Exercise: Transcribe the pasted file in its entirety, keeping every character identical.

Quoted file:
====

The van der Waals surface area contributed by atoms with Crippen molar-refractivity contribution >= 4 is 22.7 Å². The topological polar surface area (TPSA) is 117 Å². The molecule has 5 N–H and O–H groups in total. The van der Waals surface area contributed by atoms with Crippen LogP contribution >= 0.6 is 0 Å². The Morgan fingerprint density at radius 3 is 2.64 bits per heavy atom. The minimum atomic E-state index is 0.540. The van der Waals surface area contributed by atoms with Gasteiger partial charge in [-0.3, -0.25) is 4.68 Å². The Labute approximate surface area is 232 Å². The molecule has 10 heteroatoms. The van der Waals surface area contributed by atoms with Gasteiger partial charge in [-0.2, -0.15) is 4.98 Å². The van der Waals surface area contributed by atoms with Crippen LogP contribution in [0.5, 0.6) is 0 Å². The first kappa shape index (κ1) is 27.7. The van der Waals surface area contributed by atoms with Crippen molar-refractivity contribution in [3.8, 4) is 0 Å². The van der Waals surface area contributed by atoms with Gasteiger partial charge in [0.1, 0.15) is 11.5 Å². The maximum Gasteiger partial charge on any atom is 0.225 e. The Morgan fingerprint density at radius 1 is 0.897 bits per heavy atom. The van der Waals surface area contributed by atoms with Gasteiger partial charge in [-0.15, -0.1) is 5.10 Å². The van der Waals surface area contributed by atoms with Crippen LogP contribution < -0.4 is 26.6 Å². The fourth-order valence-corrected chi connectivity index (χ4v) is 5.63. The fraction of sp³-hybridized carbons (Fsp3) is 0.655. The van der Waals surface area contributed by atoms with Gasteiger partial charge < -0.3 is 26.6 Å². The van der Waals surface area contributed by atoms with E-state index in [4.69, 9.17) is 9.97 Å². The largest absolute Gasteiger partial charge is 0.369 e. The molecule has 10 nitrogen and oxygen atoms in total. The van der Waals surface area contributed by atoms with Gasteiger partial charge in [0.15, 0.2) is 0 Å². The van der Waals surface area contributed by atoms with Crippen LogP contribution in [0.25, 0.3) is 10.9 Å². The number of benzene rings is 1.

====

The van der Waals surface area contributed by atoms with Crippen molar-refractivity contribution >= 4 is 22.7 Å². The topological polar surface area (TPSA) is 117 Å². The molecule has 5 N–H and O–H groups in total. The van der Waals surface area contributed by atoms with Crippen LogP contribution >= 0.6 is 0 Å². The Morgan fingerprint density at radius 3 is 2.64 bits per heavy atom. The minimum atomic E-state index is 0.540. The van der Waals surface area contributed by atoms with Gasteiger partial charge in [-0.3, -0.25) is 4.68 Å². The Labute approximate surface area is 232 Å². The molecule has 10 heteroatoms. The van der Waals surface area contributed by atoms with Gasteiger partial charge in [-0.2, -0.15) is 4.98 Å². The van der Waals surface area contributed by atoms with Crippen LogP contribution in [0.5, 0.6) is 0 Å². The first kappa shape index (κ1) is 27.7. The van der Waals surface area contributed by atoms with Crippen molar-refractivity contribution in [3.8, 4) is 0 Å². The van der Waals surface area contributed by atoms with Gasteiger partial charge in [0.1, 0.15) is 11.5 Å². The maximum Gasteiger partial charge on any atom is 0.225 e. The Morgan fingerprint density at radius 1 is 0.897 bits per heavy atom. The van der Waals surface area contributed by atoms with Gasteiger partial charge in [-0.15, -0.1) is 5.10 Å². The van der Waals surface area contributed by atoms with Crippen LogP contribution < -0.4 is 26.6 Å². The fourth-order valence-corrected chi connectivity index (χ4v) is 5.63. The fraction of sp³-hybridized carbons (Fsp3) is 0.655. The van der Waals surface area contributed by atoms with Gasteiger partial charge < -0.3 is 26.6 Å². The van der Waals surface area contributed by atoms with E-state index in [4.69, 9.17) is 9.97 Å². The largest absolute Gasteiger partial charge is 0.369 e. The molecule has 10 nitrogen and oxygen atoms in total. The van der Waals surface area contributed by atoms with Gasteiger partial charge in [0.15, 0.2) is 0 Å². The van der Waals surface area contributed by atoms with Crippen LogP contribution in [0.25, 0.3) is 10.9 Å². The number of benzene rings is 1.